The cryptography modules 54, 56, and 58 may be implemented in many ways. In one implementation, the module is embodied as a cryptographic API (Application Program Interface) exposed in Windows-brand operating systems, such as the Windows NT operating system. The cryptographic API (“CAPI” or “CryptoAPI”) is described in U.S. Pat. No. 5,689,565, entitled “Cryptography System and Method for Providing Cryptographic Services for a Computer Application”, which is assigned to Microsoft Corporation. This patent is hereby incorporated by reference.
According to the network architecture in
Firewall 48 is permitted to inspect the data stream passing through it on the VPN. The internal client 44 transmits the shared session key to the firewall 48 in a secure manner, preferably via public key technology. Once the firewall has the session key, it can dynamically decrypt traffic in the VPN data stream and monitor its content. Trusted inspection of the data stream is completely transparent to both parties in the VPN communication.
One exemplary implementation of this process is described below under the heading “Operation” and with reference to
Computer 100 includes a processing unit 102, a system memory 104, and a system bus 106 that couples various system components including the system memory 104 to the processing unit 102. The system bus 106 may be any of several types of bus structures including a memory bus or memory controller, a peripheral bus, and a local bus using any of a variety of bus architectures. The system memory 104 includes read only memory (ROM) 108 and random access memory (RAM) 110. A basic input/output system 112 (BIOS) is stored in ROM 108.
Computer 100 also has one or more of the following drives: a hard disk drive 114 for reading from and writing to a hard disk, a magnetic disk drive 116 for reading from or writing to a removable magnetic disk 118, and an optical disk drive 120 for reading from or writing to a removable optical disk 122 such as a CD ROM or other optical media. The hard disk drive 114, magnetic disk drive 116, and optical disk drive 120 are connected to the system bus 106 by a hard disk drive interface 124, a magnetic disk drive interface 126, and an optical drive interface 128, respectively. The drives and their associated computer-readable media provide nonvolatile storage of computer readable instructions, data structures, program modules and other data for the personal computer. Although a hard disk, a removable magnetic disk and a removable optical disk are described, other types of computer readable media can be used to store data, such as flash memory cards, digital video disks, random access memories (RAMs), read only memories (ROM), and the like.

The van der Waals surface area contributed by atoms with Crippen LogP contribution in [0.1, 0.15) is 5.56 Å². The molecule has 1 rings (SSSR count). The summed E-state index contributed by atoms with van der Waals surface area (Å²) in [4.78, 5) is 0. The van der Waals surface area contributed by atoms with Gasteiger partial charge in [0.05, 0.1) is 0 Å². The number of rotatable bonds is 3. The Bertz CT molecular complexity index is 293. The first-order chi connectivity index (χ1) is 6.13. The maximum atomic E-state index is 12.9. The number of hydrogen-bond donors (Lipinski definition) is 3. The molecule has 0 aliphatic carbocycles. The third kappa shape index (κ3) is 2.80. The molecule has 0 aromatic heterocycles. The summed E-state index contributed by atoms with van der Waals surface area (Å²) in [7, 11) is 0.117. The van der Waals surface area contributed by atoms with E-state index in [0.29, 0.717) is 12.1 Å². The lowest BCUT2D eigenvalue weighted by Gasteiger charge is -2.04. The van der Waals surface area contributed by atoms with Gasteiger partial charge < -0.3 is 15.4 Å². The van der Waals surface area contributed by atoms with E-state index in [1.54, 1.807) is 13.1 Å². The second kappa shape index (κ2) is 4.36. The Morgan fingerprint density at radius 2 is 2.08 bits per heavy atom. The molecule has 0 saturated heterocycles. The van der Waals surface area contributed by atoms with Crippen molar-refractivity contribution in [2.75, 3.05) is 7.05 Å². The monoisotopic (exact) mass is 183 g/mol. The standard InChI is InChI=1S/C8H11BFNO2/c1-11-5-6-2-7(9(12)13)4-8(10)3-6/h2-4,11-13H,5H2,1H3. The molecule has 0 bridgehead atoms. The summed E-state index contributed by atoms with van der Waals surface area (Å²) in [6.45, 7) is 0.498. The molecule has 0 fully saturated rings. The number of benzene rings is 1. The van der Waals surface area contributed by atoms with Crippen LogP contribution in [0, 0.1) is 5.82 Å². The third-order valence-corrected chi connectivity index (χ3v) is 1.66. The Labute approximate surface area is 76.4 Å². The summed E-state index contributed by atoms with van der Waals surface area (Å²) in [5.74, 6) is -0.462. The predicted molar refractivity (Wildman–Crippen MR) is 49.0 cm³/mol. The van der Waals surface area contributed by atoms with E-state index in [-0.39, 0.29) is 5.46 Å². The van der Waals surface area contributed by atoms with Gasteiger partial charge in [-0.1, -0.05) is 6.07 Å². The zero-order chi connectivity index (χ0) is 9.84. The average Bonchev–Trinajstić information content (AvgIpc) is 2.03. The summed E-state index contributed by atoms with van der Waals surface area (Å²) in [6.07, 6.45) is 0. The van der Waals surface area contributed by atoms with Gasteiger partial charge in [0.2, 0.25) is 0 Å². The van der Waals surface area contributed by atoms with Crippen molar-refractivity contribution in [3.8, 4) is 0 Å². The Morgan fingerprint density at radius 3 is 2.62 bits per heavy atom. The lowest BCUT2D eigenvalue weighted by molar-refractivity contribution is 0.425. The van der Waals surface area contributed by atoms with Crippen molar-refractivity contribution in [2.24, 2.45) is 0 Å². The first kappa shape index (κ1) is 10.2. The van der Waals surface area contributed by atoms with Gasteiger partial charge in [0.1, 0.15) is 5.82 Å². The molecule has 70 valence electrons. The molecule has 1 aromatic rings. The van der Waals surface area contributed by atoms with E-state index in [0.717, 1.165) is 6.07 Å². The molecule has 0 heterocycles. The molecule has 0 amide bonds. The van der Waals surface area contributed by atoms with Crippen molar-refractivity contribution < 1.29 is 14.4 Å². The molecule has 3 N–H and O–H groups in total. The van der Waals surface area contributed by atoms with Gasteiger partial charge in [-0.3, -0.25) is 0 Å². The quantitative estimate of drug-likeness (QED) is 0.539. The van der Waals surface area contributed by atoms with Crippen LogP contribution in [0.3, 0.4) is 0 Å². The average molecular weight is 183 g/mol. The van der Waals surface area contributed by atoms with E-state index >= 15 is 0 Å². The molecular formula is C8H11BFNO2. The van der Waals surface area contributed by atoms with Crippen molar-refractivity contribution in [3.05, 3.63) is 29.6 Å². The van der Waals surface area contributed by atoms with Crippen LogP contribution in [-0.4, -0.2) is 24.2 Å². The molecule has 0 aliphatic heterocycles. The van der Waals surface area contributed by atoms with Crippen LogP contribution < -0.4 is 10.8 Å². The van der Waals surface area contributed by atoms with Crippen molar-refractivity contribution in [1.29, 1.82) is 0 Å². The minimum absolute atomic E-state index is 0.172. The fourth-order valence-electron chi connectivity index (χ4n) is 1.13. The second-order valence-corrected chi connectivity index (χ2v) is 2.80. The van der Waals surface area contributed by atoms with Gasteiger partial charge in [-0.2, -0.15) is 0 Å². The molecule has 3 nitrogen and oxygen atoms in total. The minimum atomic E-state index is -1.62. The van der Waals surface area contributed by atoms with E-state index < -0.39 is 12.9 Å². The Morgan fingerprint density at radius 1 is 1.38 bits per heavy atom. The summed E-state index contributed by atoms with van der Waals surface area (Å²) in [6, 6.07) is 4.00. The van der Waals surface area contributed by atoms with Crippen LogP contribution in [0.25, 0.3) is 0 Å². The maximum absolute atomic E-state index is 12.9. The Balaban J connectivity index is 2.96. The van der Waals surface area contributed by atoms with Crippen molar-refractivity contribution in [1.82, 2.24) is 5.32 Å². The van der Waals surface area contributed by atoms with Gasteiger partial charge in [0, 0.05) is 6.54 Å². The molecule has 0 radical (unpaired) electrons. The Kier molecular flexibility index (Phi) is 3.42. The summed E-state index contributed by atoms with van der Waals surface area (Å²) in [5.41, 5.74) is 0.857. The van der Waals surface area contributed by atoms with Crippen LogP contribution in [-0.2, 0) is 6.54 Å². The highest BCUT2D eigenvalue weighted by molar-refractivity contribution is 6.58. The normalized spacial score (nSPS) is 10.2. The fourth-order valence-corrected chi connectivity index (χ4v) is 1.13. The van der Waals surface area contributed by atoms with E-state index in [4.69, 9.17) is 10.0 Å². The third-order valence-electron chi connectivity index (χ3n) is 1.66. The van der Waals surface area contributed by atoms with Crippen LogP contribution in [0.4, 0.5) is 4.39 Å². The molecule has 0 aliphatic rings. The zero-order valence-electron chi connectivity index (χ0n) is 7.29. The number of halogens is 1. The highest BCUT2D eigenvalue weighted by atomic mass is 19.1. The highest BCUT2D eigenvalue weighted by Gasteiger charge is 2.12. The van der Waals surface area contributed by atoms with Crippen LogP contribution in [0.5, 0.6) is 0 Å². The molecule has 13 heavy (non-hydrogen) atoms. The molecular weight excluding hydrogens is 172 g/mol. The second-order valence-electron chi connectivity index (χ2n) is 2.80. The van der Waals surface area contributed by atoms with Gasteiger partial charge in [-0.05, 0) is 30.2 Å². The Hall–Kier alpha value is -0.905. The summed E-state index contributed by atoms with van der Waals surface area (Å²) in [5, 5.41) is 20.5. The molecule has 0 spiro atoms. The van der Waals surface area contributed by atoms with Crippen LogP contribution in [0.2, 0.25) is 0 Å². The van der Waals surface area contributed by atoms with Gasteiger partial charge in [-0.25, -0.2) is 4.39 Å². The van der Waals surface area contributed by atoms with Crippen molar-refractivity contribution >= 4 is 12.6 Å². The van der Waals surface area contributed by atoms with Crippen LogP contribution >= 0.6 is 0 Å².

A number of program modules may be stored on the hard disk, magnetic disk, optical disk, ROM, or RAM. These programs include an operating system 130, one or more application programs 132, other program modules 134, and program data 136. The programs 132 or modules 134, for example, include the cryptography module installed at each participant.
A user may enter commands and information into the personal computer 100 through input devices such as keyboard 138 and pointing device 140. Other input devices (not shown) may include a microphone, joystick, game pad, satellite dish, scanner, or the like. These and other input devices are often connected to the processing unit 102 through a serial port interface 142 that is coupled to the system bus 106, but may be connected by other interfaces, such as a parallel port, game port, or a universal serial bus (USB). A monitor 144 or other type of display device is also connected to the system bus 106 via an interface, such as a video adapter 146. In addition to the monitor, personal computers typically include other peripheral output devices (not shown) such as speakers and printers.